Bladder cancer

Written by Ming Huay Chin

Last Reviewed: April 2019

Review Due: April 2020



'malignant transformation and growth of the cells lining the bladder. 90% of bladder cancers are transitional cell carcinomas, but squamous cell carcinomas and adenocarcinomas can also occur'




Aromatic amines/hydrocarbons

Dye and rubber factories

Pelvic radiation

Chronic inflammation

Bladder stones

Long-term catheterisation

Schistosoma infection


Bladder tumours most commonly present with painless haematuria either microscopic or macroscopic.

Other symptoms include 


Urinary frequency 

Urinary urgency 

Patients may also present with signs of obstruction or retention.

Patients may also have systemic symptoms such as weight loss. 



Carcinogens are concentrated and excreted in the urine. Collection of urine in the bladder causes the cells in the urinary tract to be exposed to these carcinogens, leading to malignant transformation of the cells lining the urinary tract.






Urine cytology

Malignant cells


Cystoscopy: visualise bladder tumours

All patients with painless frank haematuria

CT urogram: detect upper tract involvement

CT (or MRI) abdomen and pelvis: staging (looking for metastasis)


Treatment depends on the grade and extent of invasion of the bladder cancer. In most cases, an urgent transurethral resection of bladder tumour (TURBT) is carried out, and intravesical chemotherapy to reduce the risk of recurrence.

Low grade, non-muscle invasive bladder cancer (Ta)

TURBT + intravesical mitomycin C at the same time

Follow-up cystoscopy 3 months and then 12 months and discharge if no recurrence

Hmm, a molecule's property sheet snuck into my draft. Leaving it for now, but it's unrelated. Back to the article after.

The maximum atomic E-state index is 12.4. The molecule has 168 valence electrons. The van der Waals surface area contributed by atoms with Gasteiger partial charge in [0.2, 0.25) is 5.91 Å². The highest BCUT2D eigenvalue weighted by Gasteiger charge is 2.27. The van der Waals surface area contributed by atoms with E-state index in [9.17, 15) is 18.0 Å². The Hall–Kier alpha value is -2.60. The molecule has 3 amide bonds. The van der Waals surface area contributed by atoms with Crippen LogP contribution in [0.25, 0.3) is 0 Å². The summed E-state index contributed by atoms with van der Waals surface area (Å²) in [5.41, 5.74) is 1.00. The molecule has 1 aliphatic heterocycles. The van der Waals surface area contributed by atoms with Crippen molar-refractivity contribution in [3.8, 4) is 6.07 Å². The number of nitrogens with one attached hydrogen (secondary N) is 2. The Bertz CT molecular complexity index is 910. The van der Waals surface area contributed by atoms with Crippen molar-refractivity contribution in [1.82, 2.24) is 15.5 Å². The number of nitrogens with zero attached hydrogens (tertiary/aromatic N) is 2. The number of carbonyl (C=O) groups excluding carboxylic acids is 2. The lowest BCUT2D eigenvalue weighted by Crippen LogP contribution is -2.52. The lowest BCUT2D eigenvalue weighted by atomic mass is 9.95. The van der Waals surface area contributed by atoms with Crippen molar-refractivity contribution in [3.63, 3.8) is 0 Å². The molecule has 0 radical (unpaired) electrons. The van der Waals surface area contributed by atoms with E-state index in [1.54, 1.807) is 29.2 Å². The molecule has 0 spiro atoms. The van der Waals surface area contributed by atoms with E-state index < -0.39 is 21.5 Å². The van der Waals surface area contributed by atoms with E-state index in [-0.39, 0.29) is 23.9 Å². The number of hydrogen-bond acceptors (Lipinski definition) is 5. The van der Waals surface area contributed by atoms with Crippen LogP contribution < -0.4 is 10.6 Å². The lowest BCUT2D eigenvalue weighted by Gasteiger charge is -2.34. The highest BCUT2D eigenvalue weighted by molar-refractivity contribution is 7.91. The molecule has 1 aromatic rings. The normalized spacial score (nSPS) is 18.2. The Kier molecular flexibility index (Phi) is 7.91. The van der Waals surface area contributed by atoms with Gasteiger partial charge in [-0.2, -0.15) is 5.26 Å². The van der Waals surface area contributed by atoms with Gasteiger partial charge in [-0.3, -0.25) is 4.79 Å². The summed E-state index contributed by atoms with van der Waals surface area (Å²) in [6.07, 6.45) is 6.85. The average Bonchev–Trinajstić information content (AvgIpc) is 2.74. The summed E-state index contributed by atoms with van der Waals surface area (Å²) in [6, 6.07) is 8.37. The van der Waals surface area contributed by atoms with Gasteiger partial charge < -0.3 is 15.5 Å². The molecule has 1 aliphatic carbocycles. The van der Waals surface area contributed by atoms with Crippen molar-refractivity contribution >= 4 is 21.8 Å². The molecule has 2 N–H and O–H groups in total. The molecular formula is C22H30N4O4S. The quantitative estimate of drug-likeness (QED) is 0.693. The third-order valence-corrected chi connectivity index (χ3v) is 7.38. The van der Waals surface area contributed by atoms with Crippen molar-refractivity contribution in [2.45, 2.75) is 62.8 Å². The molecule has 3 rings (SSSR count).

If intermediate risk, follow-up cystoscopy at 3, 9, 18 months then yearly

If recurring <12 months, give course of 6 doses intravesical mitomycin C

High grade, non-muscle invasive bladder cancer (T1)


Either intravesical BCG immunotherapy or radical cystectomy

Cystectomy if poor response to >2 sets BCG

Follow-up cystoscopy every 3 months for 2 years, then every 6 months for 2 years, then yearly

Muscle invasive bladder cancer (T2-T4)

Neoadjuvant chemotherapy

Radical cystectomy or radiotherapy

Follow-up: yearly imaging and monitoring of kidney function, cystoscopy every 3 months for 2 years, then 6 months for 2 years, then yearly



Incidence in the UK is 800 cases per 100,000 people. Males are more commonly affected than females, where the M:F ratio is 2.5:1.




Staging and Grading

Bladder cancer is staged using the TNM classification. T describes how far the tumour has invaded the bladder tissues. N describes if there is lymph node involvement, and M is used to describe if the cancer  has metastasised.


Bladder cancer is graded from 1-3. Grade 1 is well-differentiated and Grade 3 is poorly differentiated and most likely to progress to invasive disease.


Therefore, a bladder cancer may be described as T1G3, where the tumour has invaded the mucosa and histologically the cells are poorly differentiated.